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A simple Todo application, a comparison on Traditional vs CQRS + ES architecture

Kim Eik 
9. juni 2015

For as long as I can remember, the standard approach to web development has been a monolithic one. A database at the bottom, some business logic in the middle and maybe an API interface for communicating against a SPA client.

For most applications these object oriented CRUD solutions work just fine. However there are a couple of shortcomings in this traditional architecture, which I hope to shine some light upon with this post.

For a couple a years ago I was introduced to the fairly old concept of CQRS (Command and Query Responsibility Segregation) and Event Sourcing.  And ever since learning about this fundamentally different way of developing applications, I knew that i was bound to someday (when I had the time) to try this out first hand. Apparently this day has now arrived.

I'm not going to go into great detail on these subjects, instead i'm going to show a simple Todo application I have written using a simplified version of the the principles in CQRS and EventSourcing.

However, the short version is that CQRS is basically a form of separation of concerns, where you deliberately split your application into one part that handles all the writing and one that handles all the reading. This is usually done through Command and Query messages/objects.

EventSourcing on the other hand is a way of persisting state, however instead of just persisting the latest state (like you would in a traditional relational database) you instead store all state changes that has happened over time.

Now let's imagine for a moment that you and me, the reader and author are both developers, and we have both been tasked with creating a simple Todo application with the following requirements:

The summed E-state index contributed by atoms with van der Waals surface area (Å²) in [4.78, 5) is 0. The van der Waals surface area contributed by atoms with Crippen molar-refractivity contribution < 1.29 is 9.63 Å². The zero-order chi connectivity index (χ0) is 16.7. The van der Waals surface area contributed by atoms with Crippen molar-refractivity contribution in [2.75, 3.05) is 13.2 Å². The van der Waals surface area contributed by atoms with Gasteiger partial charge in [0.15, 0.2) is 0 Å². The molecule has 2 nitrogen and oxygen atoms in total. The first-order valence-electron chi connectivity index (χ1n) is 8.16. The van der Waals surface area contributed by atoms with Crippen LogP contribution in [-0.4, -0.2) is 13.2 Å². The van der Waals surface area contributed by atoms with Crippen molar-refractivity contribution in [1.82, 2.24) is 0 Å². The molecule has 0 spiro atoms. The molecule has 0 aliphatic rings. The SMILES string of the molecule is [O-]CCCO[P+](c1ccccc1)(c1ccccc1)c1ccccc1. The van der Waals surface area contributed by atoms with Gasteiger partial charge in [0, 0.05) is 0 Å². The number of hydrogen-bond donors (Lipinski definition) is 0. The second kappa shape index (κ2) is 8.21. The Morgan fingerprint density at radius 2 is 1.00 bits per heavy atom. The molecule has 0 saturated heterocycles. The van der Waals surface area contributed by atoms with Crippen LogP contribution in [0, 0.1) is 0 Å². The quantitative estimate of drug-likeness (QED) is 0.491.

1. A user should be able to create/edit and remove a Todo
  2. A Todo has a small text and is either completed or not.
  3. A user should be able to view a list of all Todo's in the system

You decide upon a simple CRUD application that would look something like the following.

Screenshot-from-2015-06-02-133054

In addition you create a list of the process flow.

Create

  1. Client issues a POST call to “/todo”
  2. API interface receives the request and converts the payload  to the local Todo data model and passes it on to the DAO
  3. The DAO issues the necessary DB queries which stores the entity in the database.
  4. The API interface converts the Todo object into json and transmits it to the client.
  5. Client does any necessary view processing.

Update

  1. Client issues a PUT call to “/todo/{id}”
  2. API interface receives the request and converts the payload  to the local Todo data model and passes it on to the DAO
  3. The DAO issues the necessary DB queries which replaces the entity in the database.
  4. The API interface converts the Todo object into json and transmits it to the client.
  5. Client does any necessary view processing.

Remove

  1. Client issues a DELETE call to "/todo/{id}"
  2. API interface receives the request and executes a remove instruction on the DAO based upon the id parameter.
  3. The DAO issues a DB delete query which removes the todo data.